2. Vegetables

Dark leafy vegetables such as kale and spinach, avocado, broccoli, cabbage and carrots are just some of the many dietary sources rich in antioxidants and anti-inflammatory phytonutrients.

Avocado consumption, in particular, has been shown to be clinically beneficial in preventing metabolic syndrome. [13].

3. Fruit

In moderation (so as not to overindulge in natural sugar), eating fruit every day is an easy and therapeutic habit to adopt.

Research has shown that pomegranate seeds in particular help improve metabolic syndrome. Studies published in Food & Nutrition have concluded that pomegranate “exerts hypoglycemic effects, including an increase in insulin sensitivity, inhibition of a-glucosidase and an impact on glucose transporter function 4. It is also responsible for a decrease in cholesterol across all lipid profiles, as well as anti-inflammatory effects through modulation of the respiratory pathways activated by peroxisome proliferators. These effects may also explain the role of pomegranate-derived compounds in ameliorating the adverse health effects caused by metabolic syndrome”.[14].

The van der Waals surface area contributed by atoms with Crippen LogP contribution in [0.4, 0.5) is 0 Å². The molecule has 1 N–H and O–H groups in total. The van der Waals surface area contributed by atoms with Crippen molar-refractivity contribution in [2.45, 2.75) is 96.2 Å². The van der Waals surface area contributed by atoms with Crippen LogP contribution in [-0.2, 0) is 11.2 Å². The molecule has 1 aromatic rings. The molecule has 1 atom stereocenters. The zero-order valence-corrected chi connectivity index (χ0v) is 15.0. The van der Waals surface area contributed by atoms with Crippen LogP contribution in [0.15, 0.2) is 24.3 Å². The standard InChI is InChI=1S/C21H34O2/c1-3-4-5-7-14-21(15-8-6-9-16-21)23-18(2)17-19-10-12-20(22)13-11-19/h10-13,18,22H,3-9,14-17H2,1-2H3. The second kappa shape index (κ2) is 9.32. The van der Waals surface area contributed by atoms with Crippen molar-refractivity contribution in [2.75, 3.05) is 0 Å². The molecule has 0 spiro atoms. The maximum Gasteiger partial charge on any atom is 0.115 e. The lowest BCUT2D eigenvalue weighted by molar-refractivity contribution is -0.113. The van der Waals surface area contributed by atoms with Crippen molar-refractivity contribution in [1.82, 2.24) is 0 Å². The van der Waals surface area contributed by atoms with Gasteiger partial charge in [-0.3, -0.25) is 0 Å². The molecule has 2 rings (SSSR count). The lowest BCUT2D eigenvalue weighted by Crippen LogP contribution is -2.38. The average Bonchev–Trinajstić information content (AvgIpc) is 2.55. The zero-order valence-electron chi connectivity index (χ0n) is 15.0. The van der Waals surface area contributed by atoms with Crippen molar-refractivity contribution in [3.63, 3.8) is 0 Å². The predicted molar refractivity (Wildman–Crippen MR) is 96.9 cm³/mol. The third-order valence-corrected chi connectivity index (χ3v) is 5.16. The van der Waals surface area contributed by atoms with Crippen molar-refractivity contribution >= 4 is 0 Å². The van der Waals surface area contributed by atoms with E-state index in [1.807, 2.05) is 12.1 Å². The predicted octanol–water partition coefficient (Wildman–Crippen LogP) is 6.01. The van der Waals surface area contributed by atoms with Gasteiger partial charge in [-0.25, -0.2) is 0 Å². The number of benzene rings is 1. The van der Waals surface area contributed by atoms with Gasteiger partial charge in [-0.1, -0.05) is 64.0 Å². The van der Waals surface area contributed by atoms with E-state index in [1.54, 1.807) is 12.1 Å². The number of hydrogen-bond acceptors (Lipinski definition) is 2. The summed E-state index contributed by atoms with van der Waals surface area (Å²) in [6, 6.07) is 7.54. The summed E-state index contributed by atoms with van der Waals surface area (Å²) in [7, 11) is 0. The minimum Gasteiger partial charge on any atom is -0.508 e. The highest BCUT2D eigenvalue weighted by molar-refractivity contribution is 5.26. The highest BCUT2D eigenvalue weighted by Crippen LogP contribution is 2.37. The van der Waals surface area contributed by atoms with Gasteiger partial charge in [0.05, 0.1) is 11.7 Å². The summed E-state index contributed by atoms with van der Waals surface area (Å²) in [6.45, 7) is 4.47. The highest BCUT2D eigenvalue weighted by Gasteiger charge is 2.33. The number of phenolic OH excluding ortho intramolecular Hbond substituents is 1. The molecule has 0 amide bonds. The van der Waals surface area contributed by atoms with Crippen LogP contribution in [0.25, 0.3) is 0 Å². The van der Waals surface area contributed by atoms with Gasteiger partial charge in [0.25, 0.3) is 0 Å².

4. Legumes

Delicious legumes to try include kidney beans, lentils, chickpeas, black-eyed peas and lima beans. Rich in fiber and protein, legumes are an excellent daily choice for keeping your blood sugar stable and your waistline trim. They are particularly useful in preventing metabolic syndrome.

A 2014 study examined the effects of legumes on metabolic syndrome. A validated 48-item food frequency questionnaire was used to assess the dietary behaviors of 2027 people drawn from the Isfahan Healthy Heart. The researchers found that “all components of metabolic syndrome were less frequent in subjects with regular legume consumption.” [15].

5. Whole grains

Fiber-rich foods like whole grains, including rolled oats and brown rice, not only have proven benefits for diabetes and heart health, they also help control your waistline. As such, whole grains are part of a balanced and healthy treatment plan for metabolic syndrome.